July First Friday with Florida First Detector

Recap of July First Friday with Florida First Detector

In July’s First Friday with Florida First Detector, we talked about invasive caterpillars that feed on vegetable crops. Florida’s agriculture industry is home to a wide variety of high value vegetable production. The state is a top producer in the U.S. of tomatoes, bell peppers, cabbage and many other delicious veggies. The profitability of these farms is at risk from the introduction of invasive pests including caterpillars. Some of the important species that we are on the lookout for in Florida are Old World bollworm (Helicoverpa armigera), tomato leafminer (Phthorimaea absoluta), and false codling moth (Thaumatotibia leucotreta).

The Old World Bollworm is a major pest of vegetables. It is native to the eastern hemisphere and found throughout Europe, Asia, Africa and Australia. It has since spread to South America and the Caribbean where it causes major issues in vegetable production. The Old World bollworm was intercepted in a trap in Florida in 2015, but no additional moths have been found since then.

Tomato leafminer is a serious of tomatoes and other solanaceous crops. The larvae can defoliate the plants leading to lower yields. They can also feed inside the fruit making it susceptible to other pathogens and unmarketable. This pest is native to South America but has spread to Europe, Africa and Asia. This species is not currently found in Florida or the rest of the U.S.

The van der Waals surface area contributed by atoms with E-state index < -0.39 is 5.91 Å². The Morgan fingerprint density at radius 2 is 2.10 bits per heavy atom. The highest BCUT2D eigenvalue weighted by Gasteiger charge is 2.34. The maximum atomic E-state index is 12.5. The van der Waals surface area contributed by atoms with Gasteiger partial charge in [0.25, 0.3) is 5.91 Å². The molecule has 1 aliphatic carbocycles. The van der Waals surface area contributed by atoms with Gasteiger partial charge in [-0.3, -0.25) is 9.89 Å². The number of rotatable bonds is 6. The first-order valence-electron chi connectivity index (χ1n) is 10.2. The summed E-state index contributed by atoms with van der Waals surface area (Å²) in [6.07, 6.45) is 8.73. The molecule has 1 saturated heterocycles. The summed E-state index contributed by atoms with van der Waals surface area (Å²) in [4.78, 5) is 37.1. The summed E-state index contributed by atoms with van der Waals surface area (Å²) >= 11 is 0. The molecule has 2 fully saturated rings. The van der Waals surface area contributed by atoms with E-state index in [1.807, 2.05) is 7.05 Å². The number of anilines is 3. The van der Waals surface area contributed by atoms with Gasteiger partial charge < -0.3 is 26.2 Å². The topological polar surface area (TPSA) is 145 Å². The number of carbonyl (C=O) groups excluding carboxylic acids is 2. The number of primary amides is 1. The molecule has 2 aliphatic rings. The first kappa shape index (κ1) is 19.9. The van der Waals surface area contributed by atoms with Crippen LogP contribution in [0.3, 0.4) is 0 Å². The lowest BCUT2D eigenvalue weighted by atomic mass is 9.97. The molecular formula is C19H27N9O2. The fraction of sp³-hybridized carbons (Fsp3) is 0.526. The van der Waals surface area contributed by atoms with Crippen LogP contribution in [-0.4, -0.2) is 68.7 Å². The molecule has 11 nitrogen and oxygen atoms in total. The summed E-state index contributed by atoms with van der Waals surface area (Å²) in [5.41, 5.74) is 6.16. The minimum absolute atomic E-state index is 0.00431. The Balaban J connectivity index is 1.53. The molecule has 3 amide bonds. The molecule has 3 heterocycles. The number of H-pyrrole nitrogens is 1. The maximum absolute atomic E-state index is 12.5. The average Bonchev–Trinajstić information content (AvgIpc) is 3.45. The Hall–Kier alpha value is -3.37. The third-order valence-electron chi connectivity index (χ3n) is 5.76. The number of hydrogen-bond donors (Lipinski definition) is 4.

False codling moth is a pest of not only vegetables but also fruits and fruit trees. The larvae feed inside the fruit with little or no external signs of damage. This leads to unmarketable fruit and sometimes premature ripening and early fruit drop. False codling moth is native to Africa and is not known to occur in the U.S. Shipments of produce that contained this moth species has been turned away at U.S. boarders on multiple occasions.

Resources on Invasive Caterpillars and More

Want to watch the recording?

What is the upcoming schedule?

We are meeting online via Zoom from 12:00PM-1:00PM on the First Friday of every month from Sept 2022-Aug 2023. Please visit this blog for registration information and the upcoming schedule. Stay tuned for more classes and dates coming up after August 2023!


Contact Dr. Morgan Pinkerton, morgan0402@ufl.edu


Visit the Florida First Detector Website


Posted: July 11, 2023

Category: AGRICULTURE, Crops, Farm Management, Florida-Friendly Landscaping, Fruits & Vegetables, HOME LANDSCAPES, Horticulture, Invasive Species, Natural Resources, Pests & Disease, Pests & Disease, UF/IFAS Extension, UF/IFAS Research
Tags: Biosecurity, Early Detetction, FFD22-23, FloridaFirstDetector, Invasive Species, SeminoleCountyAg

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